Viva Las Vegas
When Phillip Bimstein composed his techno-chamber piece, Casino, he used the voice of Tom Martinet, a former craps dealer who has helped compile a dictionary of gambling. Tom loves words and chooses them carefully, and there's a reason that he feels "eat, drink, gamble, and sex" capture Las Vegas:
Las Vegas is Tom's backyard, and he agrees to show us around. As a young man, Tom studied to be a priest, a career more to his family's liking than to his own. In his words, he's too much of a mathematician, and he left the seminary 35 years ago to try his luck as a professional gambler. He soon learned the only sure way to win at games of chance is to work for the house. For him, there are parallels between religion and gambling. Dice, for instance, are a lot like fate and gambling a sort of prayer to bend them your way.
There's no doubt that Las Vegas, with the biggest casinos in the world, is a gambling Mecca, and it intrigues me to think of the huge hotels as elaborate cathedrals. But certainly these hotels revolve around fun rather than anything more serious. Tom is cynical.
Dubious or not, Tom likes a good game, and he agrees to give us a few pointers around the craps table. Folks are lined up two and three deep in front of the slot machines, roulette wheels and blackjack tables. But the most excitement, the loudest gasps and groans and shouts of elation, surrounds craps.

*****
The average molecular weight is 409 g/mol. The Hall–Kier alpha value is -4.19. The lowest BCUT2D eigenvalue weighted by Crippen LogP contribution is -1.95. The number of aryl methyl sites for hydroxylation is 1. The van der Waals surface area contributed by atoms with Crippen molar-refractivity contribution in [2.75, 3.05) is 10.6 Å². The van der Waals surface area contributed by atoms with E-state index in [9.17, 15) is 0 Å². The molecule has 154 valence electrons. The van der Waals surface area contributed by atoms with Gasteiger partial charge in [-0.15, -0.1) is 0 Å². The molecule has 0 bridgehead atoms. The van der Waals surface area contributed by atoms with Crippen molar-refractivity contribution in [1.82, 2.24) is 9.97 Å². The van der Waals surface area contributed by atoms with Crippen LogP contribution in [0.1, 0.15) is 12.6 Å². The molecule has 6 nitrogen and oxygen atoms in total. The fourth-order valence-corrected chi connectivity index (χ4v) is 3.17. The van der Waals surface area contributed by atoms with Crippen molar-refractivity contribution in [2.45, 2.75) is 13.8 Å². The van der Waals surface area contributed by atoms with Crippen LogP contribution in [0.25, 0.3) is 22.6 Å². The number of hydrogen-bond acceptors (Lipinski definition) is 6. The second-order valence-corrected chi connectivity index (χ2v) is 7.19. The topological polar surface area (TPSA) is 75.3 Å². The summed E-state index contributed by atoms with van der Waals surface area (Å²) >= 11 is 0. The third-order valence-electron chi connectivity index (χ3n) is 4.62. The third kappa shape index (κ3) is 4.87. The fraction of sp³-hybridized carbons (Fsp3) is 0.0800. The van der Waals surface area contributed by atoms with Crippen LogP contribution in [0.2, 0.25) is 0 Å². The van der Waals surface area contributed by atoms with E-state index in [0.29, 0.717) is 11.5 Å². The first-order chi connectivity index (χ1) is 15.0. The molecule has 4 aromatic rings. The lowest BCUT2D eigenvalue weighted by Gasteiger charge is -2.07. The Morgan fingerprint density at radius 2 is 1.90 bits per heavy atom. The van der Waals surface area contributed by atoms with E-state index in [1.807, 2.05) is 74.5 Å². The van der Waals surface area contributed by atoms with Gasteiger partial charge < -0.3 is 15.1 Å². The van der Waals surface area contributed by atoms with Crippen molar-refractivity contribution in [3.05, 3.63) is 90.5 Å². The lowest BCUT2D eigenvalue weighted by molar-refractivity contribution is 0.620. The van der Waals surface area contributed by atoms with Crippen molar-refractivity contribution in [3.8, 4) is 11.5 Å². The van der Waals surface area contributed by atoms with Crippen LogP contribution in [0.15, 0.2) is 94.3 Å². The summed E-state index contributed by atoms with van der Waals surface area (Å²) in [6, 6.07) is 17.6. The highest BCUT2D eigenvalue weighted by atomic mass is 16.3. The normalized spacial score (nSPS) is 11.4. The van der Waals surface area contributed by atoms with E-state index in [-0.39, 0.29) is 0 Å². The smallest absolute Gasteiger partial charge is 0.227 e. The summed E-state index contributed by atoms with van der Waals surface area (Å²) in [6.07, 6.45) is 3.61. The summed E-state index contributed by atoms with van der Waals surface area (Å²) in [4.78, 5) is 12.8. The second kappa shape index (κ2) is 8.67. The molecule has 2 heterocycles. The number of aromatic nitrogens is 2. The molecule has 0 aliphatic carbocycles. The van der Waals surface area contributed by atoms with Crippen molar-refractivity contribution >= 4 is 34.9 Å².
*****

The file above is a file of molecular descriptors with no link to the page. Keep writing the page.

We pull out $35 and Tom just laughs. He tells us that we need at least $200 if we want to learn craps. When we cough up half that, Tom raises his eyebrows, but he helps us turn our money into chips, buying a couple of hundred bucks worth for himself. Tom tells us that you learn by betting, so we just try to follow along:
The pit crew -- four men in white shirts, satin vests and bow ties -- keep track of the action, take the bets and pay them off. It all moves so fast! And it's a long time before I notice a couple of men in suits. The pit boss and the floor man, pacing around the table, watching the crew, eyeing each player. They wear pinky rings, double-breasted suits and dark shirts & ties.
You don't have to play long before the dice become everything to you. I can't help shouting out how I want them to behave. But the truth is, we aren't doing well. Our little stash has dwindled to about ten bucks. Both Hal and I are getting discouraged and, to tell the truth, just a little bored. But right then, our luck begins to change.
Before long we've won back what we've lost and then some. This is a lot more fun than it was before.
We're up $150 for the night, and Tom has cleared over $400. We're ready to celebrate and we're just about to take Tom out to dinner when the floor boss hands us a ticket for a free meal. We're dumbfounded, but Tom isn't surprised.
We sit down to big steaks and congratulate ourselves on our luck, and also on the good sense we have to keep our money in our pockets. Until, that is, the keno runner stops by. The numbers look good and hey, we're on a winning streak.
Going broke on The Open Road, this is Teresa Jordan for The Savvy Traveler.
|American Public Media Home | Search | How to Listen|